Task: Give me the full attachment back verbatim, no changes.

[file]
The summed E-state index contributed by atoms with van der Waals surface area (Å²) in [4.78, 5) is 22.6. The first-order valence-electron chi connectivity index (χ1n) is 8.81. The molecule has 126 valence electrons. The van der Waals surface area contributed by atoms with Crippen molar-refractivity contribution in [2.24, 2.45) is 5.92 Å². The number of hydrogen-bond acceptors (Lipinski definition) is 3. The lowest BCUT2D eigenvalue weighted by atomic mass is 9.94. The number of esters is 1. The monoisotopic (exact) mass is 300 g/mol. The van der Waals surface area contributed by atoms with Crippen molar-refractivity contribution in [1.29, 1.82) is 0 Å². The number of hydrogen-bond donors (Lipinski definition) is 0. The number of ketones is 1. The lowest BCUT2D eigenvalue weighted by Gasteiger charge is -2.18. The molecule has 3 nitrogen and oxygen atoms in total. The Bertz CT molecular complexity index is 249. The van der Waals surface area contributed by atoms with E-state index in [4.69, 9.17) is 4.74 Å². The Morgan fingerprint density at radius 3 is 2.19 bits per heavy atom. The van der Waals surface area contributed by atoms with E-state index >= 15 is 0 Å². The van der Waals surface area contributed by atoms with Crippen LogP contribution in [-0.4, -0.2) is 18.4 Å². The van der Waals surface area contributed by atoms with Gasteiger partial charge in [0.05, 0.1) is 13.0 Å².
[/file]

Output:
The summed E-state index contributed by atoms with van der Waals surface area (Å²) in [4.78, 5) is 22.6. The first-order valence-electron chi connectivity index (χ1n) is 8.81. The molecule has 126 valence electrons. The van der Waals surface area contributed by atoms with Crippen molar-refractivity contribution in [2.24, 2.45) is 5.92 Å². The number of hydrogen-bond acceptors (Lipinski definition) is 3. The lowest BCUT2D eigenvalue weighted by atomic mass is 9.94. The number of esters is 1. The monoisotopic (exact) mass is 300 g/mol. The van der Waals surface area contributed by atoms with Crippen molar-refractivity contribution in [1.29, 1.82) is 0 Å². The number of hydrogen-bond donors (Lipinski definition) is 0. The number of ketones is 1. The lowest BCUT2D eigenvalue weighted by Gasteiger charge is -2.18. The molecule has 3 nitrogen and oxygen atoms in total. The Bertz CT molecular complexity index is 249. The van der Waals surface area contributed by atoms with E-state index in [4.69, 9.17) is 4.74 Å². The Morgan fingerprint density at radius 3 is 2.19 bits per heavy atom. The van der Waals surface area contributed by atoms with E-state index >= 15 is 0 Å². The van der Waals surface area contributed by atoms with Crippen LogP contribution in [-0.4, -0.2) is 18.4 Å². The van der Waals surface area contributed by atoms with Gasteiger partial charge in [0.05, 0.1) is 13.0 Å².